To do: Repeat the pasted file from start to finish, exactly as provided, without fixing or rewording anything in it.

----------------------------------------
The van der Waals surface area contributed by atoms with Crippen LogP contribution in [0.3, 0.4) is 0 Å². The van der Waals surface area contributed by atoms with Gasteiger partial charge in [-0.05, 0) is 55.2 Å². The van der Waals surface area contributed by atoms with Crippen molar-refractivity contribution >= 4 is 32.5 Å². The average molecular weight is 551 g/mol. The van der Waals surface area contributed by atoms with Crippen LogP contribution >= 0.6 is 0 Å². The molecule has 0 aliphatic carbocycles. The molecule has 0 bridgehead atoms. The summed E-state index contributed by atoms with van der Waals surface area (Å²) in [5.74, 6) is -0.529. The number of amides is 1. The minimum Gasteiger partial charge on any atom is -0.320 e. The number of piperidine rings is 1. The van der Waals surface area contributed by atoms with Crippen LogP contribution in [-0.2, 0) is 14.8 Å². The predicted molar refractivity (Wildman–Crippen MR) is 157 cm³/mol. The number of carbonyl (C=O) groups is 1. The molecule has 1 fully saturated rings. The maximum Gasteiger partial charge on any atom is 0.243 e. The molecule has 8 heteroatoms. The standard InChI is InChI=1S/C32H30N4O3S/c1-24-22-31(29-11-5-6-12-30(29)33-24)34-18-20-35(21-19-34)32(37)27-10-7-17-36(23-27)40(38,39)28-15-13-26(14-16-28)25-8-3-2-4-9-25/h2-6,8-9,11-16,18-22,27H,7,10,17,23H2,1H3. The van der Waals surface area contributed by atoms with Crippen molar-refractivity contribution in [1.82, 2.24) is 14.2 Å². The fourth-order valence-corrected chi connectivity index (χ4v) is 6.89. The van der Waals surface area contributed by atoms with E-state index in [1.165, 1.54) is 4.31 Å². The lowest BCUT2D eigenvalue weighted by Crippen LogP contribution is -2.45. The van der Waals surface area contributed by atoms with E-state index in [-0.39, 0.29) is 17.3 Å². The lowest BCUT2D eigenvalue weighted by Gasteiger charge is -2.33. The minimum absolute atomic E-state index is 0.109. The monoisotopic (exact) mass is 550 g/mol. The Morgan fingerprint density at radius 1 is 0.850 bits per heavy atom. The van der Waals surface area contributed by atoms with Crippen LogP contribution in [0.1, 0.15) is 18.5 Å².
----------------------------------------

The van der Waals surface area contributed by atoms with Crippen LogP contribution in [0.3, 0.4) is 0 Å². The van der Waals surface area contributed by atoms with Gasteiger partial charge in [-0.05, 0) is 55.2 Å². The van der Waals surface area contributed by atoms with Crippen molar-refractivity contribution >= 4 is 32.5 Å². The average molecular weight is 551 g/mol. The van der Waals surface area contributed by atoms with Crippen LogP contribution >= 0.6 is 0 Å². The molecule has 0 aliphatic carbocycles. The molecule has 0 bridgehead atoms. The summed E-state index contributed by atoms with van der Waals surface area (Å²) in [5.74, 6) is -0.529. The number of amides is 1. The minimum Gasteiger partial charge on any atom is -0.320 e. The number of piperidine rings is 1. The van der Waals surface area contributed by atoms with Crippen LogP contribution in [-0.2, 0) is 14.8 Å². The predicted molar refractivity (Wildman–Crippen MR) is 157 cm³/mol. The number of carbonyl (C=O) groups is 1. The molecule has 1 fully saturated rings. The maximum Gasteiger partial charge on any atom is 0.243 e. The molecule has 8 heteroatoms. The standard InChI is InChI=1S/C32H30N4O3S/c1-24-22-31(29-11-5-6-12-30(29)33-24)34-18-20-35(21-19-34)32(37)27-10-7-17-36(23-27)40(38,39)28-15-13-26(14-16-28)25-8-3-2-4-9-25/h2-6,8-9,11-16,18-22,27H,7,10,17,23H2,1H3. The van der Waals surface area contributed by atoms with Crippen molar-refractivity contribution in [1.82, 2.24) is 14.2 Å². The fourth-order valence-corrected chi connectivity index (χ4v) is 6.89. The van der Waals surface area contributed by atoms with E-state index in [1.165, 1.54) is 4.31 Å². The lowest BCUT2D eigenvalue weighted by Crippen LogP contribution is -2.45. The van der Waals surface area contributed by atoms with E-state index in [-0.39, 0.29) is 17.3 Å². The lowest BCUT2D eigenvalue weighted by Gasteiger charge is -2.33. The minimum absolute atomic E-state index is 0.109. The monoisotopic (exact) mass is 550 g/mol. The Morgan fingerprint density at radius 1 is 0.850 bits per heavy atom. The van der Waals surface area contributed by atoms with Crippen LogP contribution in [0.1, 0.15) is 18.5 Å².